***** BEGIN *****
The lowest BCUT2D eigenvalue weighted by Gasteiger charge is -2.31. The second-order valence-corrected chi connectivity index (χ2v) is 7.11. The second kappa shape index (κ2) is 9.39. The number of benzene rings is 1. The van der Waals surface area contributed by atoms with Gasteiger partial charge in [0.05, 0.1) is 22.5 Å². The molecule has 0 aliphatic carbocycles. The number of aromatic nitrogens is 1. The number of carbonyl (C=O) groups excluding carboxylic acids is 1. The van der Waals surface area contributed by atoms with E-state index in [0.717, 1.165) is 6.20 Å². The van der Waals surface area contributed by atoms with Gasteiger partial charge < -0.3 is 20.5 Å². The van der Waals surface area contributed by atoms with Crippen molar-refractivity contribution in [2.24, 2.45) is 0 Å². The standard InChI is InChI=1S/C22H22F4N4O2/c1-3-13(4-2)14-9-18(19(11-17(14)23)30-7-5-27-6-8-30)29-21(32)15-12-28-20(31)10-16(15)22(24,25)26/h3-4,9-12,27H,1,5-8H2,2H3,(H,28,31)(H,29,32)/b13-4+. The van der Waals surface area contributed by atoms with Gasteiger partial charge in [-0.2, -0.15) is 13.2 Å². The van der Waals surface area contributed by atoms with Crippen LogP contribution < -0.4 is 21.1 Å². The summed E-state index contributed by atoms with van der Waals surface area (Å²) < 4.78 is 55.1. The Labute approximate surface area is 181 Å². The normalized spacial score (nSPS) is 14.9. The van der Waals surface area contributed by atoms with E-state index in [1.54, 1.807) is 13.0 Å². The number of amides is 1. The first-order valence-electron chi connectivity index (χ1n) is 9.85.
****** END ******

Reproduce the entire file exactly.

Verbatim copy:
The lowest BCUT2D eigenvalue weighted by Gasteiger charge is -2.31. The second-order valence-corrected chi connectivity index (χ2v) is 7.11. The second kappa shape index (κ2) is 9.39. The number of benzene rings is 1. The van der Waals surface area contributed by atoms with Gasteiger partial charge in [0.05, 0.1) is 22.5 Å². The molecule has 0 aliphatic carbocycles. The number of aromatic nitrogens is 1. The number of carbonyl (C=O) groups excluding carboxylic acids is 1. The van der Waals surface area contributed by atoms with E-state index in [0.717, 1.165) is 6.20 Å². The van der Waals surface area contributed by atoms with Gasteiger partial charge < -0.3 is 20.5 Å². The van der Waals surface area contributed by atoms with Crippen molar-refractivity contribution in [2.24, 2.45) is 0 Å². The standard InChI is InChI=1S/C22H22F4N4O2/c1-3-13(4-2)14-9-18(19(11-17(14)23)30-7-5-27-6-8-30)29-21(32)15-12-28-20(31)10-16(15)22(24,25)26/h3-4,9-12,27H,1,5-8H2,2H3,(H,28,31)(H,29,32)/b13-4+. The van der Waals surface area contributed by atoms with Gasteiger partial charge in [-0.2, -0.15) is 13.2 Å². The van der Waals surface area contributed by atoms with Crippen LogP contribution < -0.4 is 21.1 Å². The summed E-state index contributed by atoms with van der Waals surface area (Å²) < 4.78 is 55.1. The Labute approximate surface area is 181 Å². The normalized spacial score (nSPS) is 14.9. The van der Waals surface area contributed by atoms with E-state index in [1.54, 1.807) is 13.0 Å². The number of amides is 1. The first-order valence-electron chi connectivity index (χ1n) is 9.85.